In a statement Tuesday, he said the question before the Federal Court is whether foreign lawyers can appear in arbitration proceedings in Sabah, without having to obtain permission from the High Court on a case by case basis, as required under the Advocates Ordinance.
"It is emphasised that the said decision is not regarding 'who can be arbitrator' but rather on a lawyer from outside Sabah representing a party in arbitration proceedings in Sabah," he said.
Gaanesh was referring to a statement dated March 2 with the heading "NGO differs on who can be arbitrator" attributed to Sabah Branch Chairperson of the Royal Institution of Surveyors Malaysia, Catherine Yen, who according to him, chose to comment on a matter not knowing its full facts and on a matter which is subjudice or pending determination in the Federal Court.
Commenting on a matter pending before the court is improper and may amount to contempt of court, he said.
He said the statement (by Yen) has created a wrong perception to the public about Sabah lawyers' rights to represent parties in arbitration proceedings in Sabah to the exclusion of lawyers from outside Sabah - rights, which SLA will argue in the Federal Court that are protected under the Advocates Ordinance and the Federal Constitution.
This is one of the 20 Points that was agreed in the inter-government Committee Report and in the Malaysia Agreement, he said.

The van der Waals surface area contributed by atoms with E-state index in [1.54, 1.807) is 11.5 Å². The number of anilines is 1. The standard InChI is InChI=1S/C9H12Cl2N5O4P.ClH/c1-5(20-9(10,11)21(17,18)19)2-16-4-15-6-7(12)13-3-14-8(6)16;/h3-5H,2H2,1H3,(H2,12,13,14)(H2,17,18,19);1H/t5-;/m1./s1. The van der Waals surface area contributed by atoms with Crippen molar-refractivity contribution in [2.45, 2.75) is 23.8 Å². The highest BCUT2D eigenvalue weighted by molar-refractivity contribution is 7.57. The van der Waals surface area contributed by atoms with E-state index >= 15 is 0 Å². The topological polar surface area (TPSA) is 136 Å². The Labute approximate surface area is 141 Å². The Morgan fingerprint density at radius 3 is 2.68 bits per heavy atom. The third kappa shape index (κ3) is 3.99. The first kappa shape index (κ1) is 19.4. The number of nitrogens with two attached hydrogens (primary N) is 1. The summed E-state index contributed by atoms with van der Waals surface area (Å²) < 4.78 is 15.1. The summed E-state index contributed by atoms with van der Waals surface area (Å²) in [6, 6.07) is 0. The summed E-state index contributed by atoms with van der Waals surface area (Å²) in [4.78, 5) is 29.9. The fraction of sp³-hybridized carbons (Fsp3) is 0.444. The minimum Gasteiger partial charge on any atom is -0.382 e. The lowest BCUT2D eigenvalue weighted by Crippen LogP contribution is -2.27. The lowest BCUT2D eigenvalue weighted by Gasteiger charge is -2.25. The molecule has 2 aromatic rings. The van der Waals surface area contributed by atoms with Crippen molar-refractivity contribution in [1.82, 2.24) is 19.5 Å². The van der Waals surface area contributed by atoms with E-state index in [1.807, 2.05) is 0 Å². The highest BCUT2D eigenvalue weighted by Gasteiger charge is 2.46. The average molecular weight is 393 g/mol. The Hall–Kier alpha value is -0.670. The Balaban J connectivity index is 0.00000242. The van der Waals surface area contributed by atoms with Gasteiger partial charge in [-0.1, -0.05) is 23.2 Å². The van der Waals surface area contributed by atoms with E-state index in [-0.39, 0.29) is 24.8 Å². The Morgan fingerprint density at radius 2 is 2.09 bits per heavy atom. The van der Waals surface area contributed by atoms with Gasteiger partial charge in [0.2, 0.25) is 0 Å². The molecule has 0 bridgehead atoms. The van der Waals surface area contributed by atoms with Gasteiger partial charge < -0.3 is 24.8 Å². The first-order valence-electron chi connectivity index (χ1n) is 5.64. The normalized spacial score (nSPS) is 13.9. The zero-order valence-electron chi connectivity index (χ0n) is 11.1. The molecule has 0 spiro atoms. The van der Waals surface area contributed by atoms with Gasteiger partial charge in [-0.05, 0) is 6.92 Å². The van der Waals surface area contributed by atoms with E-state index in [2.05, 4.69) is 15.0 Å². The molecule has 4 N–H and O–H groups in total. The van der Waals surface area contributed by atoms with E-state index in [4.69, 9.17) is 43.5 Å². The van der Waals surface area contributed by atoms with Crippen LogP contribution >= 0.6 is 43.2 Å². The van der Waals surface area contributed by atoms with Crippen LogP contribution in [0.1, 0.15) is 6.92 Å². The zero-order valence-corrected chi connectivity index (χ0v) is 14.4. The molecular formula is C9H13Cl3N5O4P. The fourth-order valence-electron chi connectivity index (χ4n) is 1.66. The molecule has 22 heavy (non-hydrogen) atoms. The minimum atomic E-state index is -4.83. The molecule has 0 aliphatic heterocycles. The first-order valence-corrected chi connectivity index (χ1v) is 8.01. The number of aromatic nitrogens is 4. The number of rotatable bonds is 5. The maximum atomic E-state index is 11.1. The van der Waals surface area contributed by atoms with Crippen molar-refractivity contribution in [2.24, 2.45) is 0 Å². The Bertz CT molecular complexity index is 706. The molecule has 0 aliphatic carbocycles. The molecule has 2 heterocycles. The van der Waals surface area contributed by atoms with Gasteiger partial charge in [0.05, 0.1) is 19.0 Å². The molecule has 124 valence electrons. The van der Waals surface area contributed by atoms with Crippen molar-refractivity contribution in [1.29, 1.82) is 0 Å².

"In the world of arbitration, it is common for other professions including architects, engineers and surveyors to appear either as arbitrators or to act for a claimant or respondent because of their expertise to assist the arbitration tribunal in resolving disputes involving technical matters, for example, disputes concerning defective buildings or disputes over claims for work done by architects.
"Justice David Wong, in his judgement in the High Court, took the view that the question whether foreign lawyers can appear in arbitration cases in Sabah involving legal work and advocacy has implications to the livelihood of the members of the SLA.
"On appeal, the Court of Appeal allowed the appeal on the ground that the provisions of the Advocates' Ordinance do not prohibit foreign lawyers from appearing in arbitration proceedings in Sabah involving legal work and advocate," said Gaanesh. He said the SLA trusts that its clarification would put the matter in proper perspective.